With 14 out of our 48 medals won on two wheels, why is Britain so good at cycling?

Looking behind Team GB's impressive Olympic performance.

How did we get so good at cycling? Pick a Team GB medal winner at random, and there’s a good chance they rode to the podium on two wheels. At the time of writing, 14 of Britain’s 48 medals have involved cycling – either track, road or in the triathlon.

Cyclists are our national sweethearts. When Mark Cavendish failed to fulfil hopes of a win in the road race, there were a few rumblings that Bradley Wiggins’s triumphant performance in the Tour de France had bred some British overconfidence, but Wiggo’s time trials gold soon rectified such fears, and made him the only person to have won both the Tour and an Olympic gold in the same year.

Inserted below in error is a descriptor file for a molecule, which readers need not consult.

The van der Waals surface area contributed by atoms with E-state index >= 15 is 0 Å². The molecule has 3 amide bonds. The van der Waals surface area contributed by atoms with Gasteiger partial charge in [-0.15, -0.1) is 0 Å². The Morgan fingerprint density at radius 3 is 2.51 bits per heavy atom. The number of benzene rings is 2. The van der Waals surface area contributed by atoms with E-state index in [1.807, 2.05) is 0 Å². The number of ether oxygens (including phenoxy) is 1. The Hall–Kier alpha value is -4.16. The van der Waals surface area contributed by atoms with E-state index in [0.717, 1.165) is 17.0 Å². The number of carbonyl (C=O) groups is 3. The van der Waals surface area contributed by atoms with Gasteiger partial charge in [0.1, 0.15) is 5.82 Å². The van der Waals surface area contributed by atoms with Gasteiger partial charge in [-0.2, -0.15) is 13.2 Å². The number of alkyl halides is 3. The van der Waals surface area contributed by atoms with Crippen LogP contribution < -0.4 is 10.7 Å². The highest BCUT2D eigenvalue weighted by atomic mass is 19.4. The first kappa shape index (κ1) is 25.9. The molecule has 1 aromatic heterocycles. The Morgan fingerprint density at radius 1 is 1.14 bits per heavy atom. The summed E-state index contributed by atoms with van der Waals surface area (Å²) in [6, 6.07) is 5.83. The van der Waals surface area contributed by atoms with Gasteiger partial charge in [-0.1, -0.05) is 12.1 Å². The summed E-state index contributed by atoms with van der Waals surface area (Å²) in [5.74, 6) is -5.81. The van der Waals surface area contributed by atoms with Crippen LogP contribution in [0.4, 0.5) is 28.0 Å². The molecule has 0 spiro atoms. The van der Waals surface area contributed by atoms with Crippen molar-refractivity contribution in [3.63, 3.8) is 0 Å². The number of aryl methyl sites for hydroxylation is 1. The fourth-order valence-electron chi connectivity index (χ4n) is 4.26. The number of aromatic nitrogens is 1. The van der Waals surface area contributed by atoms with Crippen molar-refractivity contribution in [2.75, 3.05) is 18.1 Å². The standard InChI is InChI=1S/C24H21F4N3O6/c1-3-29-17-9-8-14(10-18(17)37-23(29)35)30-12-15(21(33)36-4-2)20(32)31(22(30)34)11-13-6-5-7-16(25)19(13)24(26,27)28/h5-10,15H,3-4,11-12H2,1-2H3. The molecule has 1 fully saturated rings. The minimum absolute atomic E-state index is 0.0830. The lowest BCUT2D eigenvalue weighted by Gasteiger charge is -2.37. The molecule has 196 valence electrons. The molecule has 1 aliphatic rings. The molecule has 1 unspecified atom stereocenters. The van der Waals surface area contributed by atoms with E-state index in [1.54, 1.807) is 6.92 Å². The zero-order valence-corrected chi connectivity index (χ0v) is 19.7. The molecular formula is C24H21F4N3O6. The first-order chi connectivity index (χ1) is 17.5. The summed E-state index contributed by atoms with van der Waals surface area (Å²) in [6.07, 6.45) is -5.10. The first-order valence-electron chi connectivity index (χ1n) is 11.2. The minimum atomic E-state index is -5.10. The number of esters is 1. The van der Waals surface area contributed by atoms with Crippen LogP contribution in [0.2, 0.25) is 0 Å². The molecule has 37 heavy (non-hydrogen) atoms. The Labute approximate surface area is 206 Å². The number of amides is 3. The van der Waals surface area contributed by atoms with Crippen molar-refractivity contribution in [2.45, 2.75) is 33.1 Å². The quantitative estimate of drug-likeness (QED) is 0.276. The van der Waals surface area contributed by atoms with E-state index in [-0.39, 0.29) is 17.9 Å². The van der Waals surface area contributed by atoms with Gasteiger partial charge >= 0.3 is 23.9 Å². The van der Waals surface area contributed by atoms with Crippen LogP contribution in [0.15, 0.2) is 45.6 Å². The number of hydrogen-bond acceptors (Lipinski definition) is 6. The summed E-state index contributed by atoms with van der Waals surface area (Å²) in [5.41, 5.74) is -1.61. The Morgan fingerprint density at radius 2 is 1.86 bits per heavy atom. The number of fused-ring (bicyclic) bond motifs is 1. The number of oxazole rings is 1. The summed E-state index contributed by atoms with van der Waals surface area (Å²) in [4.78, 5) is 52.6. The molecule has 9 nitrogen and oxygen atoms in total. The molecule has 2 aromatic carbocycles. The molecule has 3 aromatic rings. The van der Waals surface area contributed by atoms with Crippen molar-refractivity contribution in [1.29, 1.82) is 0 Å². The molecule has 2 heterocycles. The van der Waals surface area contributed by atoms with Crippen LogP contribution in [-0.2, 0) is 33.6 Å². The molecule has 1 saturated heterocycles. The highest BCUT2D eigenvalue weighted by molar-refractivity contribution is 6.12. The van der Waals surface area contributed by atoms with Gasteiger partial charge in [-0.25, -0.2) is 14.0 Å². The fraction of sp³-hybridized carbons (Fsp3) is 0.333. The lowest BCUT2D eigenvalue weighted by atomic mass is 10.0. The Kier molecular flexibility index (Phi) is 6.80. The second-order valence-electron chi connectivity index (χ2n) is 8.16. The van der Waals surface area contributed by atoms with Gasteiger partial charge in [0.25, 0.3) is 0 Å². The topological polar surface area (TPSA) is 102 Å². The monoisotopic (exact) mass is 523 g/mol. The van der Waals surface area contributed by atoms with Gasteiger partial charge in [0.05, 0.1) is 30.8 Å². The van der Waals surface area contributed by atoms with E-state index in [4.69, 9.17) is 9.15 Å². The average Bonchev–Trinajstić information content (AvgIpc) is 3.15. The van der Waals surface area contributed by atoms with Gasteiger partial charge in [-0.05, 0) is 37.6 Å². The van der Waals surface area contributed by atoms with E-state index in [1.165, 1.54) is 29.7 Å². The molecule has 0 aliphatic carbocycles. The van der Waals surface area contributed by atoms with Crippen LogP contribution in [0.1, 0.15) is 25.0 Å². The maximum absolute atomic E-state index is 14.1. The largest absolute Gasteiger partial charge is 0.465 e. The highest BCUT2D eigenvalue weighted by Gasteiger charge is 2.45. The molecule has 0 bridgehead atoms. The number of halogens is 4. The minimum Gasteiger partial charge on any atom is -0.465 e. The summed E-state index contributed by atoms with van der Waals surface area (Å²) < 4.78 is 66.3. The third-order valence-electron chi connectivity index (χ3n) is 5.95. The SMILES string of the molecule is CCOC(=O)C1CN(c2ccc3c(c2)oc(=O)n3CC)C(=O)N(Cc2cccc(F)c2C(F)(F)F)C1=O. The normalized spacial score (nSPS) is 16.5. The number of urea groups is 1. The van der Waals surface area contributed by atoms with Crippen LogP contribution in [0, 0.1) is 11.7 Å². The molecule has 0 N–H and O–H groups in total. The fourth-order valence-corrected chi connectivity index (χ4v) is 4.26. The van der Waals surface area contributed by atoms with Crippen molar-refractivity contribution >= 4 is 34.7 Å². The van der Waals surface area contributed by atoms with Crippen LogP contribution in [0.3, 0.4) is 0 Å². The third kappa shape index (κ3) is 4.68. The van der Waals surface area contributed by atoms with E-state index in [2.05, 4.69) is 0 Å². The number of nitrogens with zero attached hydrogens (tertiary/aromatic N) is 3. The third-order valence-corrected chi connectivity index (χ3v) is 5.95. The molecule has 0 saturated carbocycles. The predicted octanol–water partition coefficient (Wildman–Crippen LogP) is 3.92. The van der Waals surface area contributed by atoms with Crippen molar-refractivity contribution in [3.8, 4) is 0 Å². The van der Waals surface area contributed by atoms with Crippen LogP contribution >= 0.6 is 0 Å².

Chris Hoy’s golds in the team sprint and keirin have made him Britain’s most successful Olympian; Victoria Pendleton’s heartbreaking disqualification in her last competitive race means she leaves 2012 with one gold and one silver, but also a huge swell of goodwill from those who’ve followed her career. And as current greats peak, new stars have come into view: Lizzie Armitstead kicked off an overdue debate about the standing of women’s sport after winning silver in the cycling, while Laura Trott’s Olympic double gold (in the team pursuit and omnium) seems even more impressive when you realise that she also holds double gold in the World and European championships.